Study Recommends No Changes to Workers’ Comp Surgery Fees
Outpatient surgery center reimbursements under California's workers' compensation law should not be changed because few "inpatient-only" procedures are performed at such facilities, according to a RAND study, the Sacramento Business Journal reports. However, the study noted that more efforts should be made to enhance patient protection for procedures performed at ambulatory surgical centers.
The study was conducted for the California Department of Industrial Relations.
According to the Business Journal, Medicare billing codes are not available for some of the services offered at outpatient surgery centers.
As a result, such facilities often must negotiate and settle reimbursement amounts with the state Workers' Compensation Appeals Board (Robertson, Sacramento Business Journal, 4/30).
A law (SB 863) signed in 2012 called for DIR to determine the feasibility of changing the fee schedule to include inpatient procedures that are performed at outpatient centers and report its findings to the state Legislature (RAND study, 4/25).
Details of Study
For the study, researchers examined:
- Which inpatient procedures safely could be performed in outpatient facilities; and
- The practicality of creating fees for inpatient surgeries on workers' compensation beneficiaries at outpatient facilities.
The study concluded that no procedures should be removed from the "inpatient-only" list of services -- except for certain services related to spinal fusions.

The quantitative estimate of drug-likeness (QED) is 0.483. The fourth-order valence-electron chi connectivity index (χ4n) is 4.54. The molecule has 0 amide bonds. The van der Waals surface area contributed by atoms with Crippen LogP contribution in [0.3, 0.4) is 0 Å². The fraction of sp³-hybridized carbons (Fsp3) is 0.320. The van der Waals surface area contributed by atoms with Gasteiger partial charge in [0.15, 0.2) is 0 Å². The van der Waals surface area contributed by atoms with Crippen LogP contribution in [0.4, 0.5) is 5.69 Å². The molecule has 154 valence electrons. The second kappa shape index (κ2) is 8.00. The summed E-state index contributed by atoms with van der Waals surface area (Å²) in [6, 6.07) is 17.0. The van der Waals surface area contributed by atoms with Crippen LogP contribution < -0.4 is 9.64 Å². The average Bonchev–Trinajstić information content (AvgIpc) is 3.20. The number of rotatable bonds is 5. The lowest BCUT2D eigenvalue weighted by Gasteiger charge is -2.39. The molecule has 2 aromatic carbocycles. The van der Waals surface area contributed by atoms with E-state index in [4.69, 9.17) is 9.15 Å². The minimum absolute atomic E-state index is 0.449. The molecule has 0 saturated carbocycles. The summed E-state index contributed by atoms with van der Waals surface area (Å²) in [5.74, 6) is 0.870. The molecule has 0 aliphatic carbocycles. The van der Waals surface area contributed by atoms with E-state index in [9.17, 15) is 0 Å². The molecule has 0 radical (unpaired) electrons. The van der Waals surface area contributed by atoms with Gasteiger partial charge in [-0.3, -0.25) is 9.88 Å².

In addition, researchers said that outpatient facilities that are eligible for the state's facility fee are likely to only provide services that would not require an overnight stay (Sacramento Business Journal, 4/30).
According to the study, current fee policies that require prior authorization for performing inpatient-only procedures in an ambulatory setting "are preferable to an across-the-board pricing methodology" (RAND study, 4/25).
Reaction From Outpatient Surgery Center Supporters
Bryce Docherty, a lobbyist at the California Ambulatory Surgery Association, said that the types of procedures performed at outpatient centers are becoming more varied and complex -- such as total hip and knee replacements. However, he noted that many insurers will not cover such procedures if they are performed at outpatient centers.
He said the Rand study "summarily rejected allowing centers to do" such procedures because the researchers believe the services "can't be safely performed on injured workers in the ambulatory surgical center setting" (Sacramento Business Journal, 4/30).This is part of the California Healthline Daily Edition, a summary of health policy coverage from major news organizations. Sign up for an email subscription.